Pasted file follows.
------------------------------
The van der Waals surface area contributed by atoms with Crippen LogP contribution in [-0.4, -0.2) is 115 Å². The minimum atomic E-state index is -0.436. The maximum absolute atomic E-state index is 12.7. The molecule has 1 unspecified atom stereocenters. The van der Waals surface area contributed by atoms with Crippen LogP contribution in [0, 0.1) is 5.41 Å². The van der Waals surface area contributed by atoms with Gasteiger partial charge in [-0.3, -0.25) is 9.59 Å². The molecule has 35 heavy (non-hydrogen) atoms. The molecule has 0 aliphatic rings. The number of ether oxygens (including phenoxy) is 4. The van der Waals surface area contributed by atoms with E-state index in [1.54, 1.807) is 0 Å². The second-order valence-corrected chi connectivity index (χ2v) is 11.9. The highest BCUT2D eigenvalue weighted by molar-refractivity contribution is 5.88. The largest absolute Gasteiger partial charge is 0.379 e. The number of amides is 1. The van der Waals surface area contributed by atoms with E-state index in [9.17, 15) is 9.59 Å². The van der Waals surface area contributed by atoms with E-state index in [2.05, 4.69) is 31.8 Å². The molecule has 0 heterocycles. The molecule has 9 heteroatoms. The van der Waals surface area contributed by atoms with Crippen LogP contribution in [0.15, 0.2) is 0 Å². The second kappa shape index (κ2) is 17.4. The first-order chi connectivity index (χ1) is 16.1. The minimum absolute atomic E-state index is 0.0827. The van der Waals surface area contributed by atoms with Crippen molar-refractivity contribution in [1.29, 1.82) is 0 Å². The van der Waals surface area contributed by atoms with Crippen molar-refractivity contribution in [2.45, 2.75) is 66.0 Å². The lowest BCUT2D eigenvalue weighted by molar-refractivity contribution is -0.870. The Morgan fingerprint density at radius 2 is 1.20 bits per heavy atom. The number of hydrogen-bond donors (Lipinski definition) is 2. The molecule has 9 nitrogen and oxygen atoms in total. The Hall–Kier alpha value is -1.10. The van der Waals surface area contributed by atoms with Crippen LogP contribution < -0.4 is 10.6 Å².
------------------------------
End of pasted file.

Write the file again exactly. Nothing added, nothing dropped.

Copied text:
The van der Waals surface area contributed by atoms with Crippen LogP contribution in [-0.4, -0.2) is 115 Å². The minimum atomic E-state index is -0.436. The maximum absolute atomic E-state index is 12.7. The molecule has 1 unspecified atom stereocenters. The van der Waals surface area contributed by atoms with Crippen LogP contribution in [0, 0.1) is 5.41 Å². The van der Waals surface area contributed by atoms with Gasteiger partial charge in [-0.3, -0.25) is 9.59 Å². The molecule has 35 heavy (non-hydrogen) atoms. The molecule has 0 aliphatic rings. The number of ether oxygens (including phenoxy) is 4. The van der Waals surface area contributed by atoms with E-state index in [1.54, 1.807) is 0 Å². The second-order valence-corrected chi connectivity index (χ2v) is 11.9. The highest BCUT2D eigenvalue weighted by molar-refractivity contribution is 5.88. The largest absolute Gasteiger partial charge is 0.379 e. The number of amides is 1. The van der Waals surface area contributed by atoms with E-state index in [9.17, 15) is 9.59 Å². The van der Waals surface area contributed by atoms with E-state index in [2.05, 4.69) is 31.8 Å². The molecule has 0 heterocycles. The molecule has 9 heteroatoms. The van der Waals surface area contributed by atoms with Crippen LogP contribution in [0.15, 0.2) is 0 Å². The second kappa shape index (κ2) is 17.4. The first-order chi connectivity index (χ1) is 16.1. The minimum absolute atomic E-state index is 0.0827. The van der Waals surface area contributed by atoms with Crippen molar-refractivity contribution in [1.29, 1.82) is 0 Å². The van der Waals surface area contributed by atoms with Crippen molar-refractivity contribution in [2.45, 2.75) is 66.0 Å². The lowest BCUT2D eigenvalue weighted by molar-refractivity contribution is -0.870. The Morgan fingerprint density at radius 2 is 1.20 bits per heavy atom. The number of hydrogen-bond donors (Lipinski definition) is 2. The molecule has 9 nitrogen and oxygen atoms in total. The Hall–Kier alpha value is -1.10. The van der Waals surface area contributed by atoms with Crippen LogP contribution < -0.4 is 10.6 Å².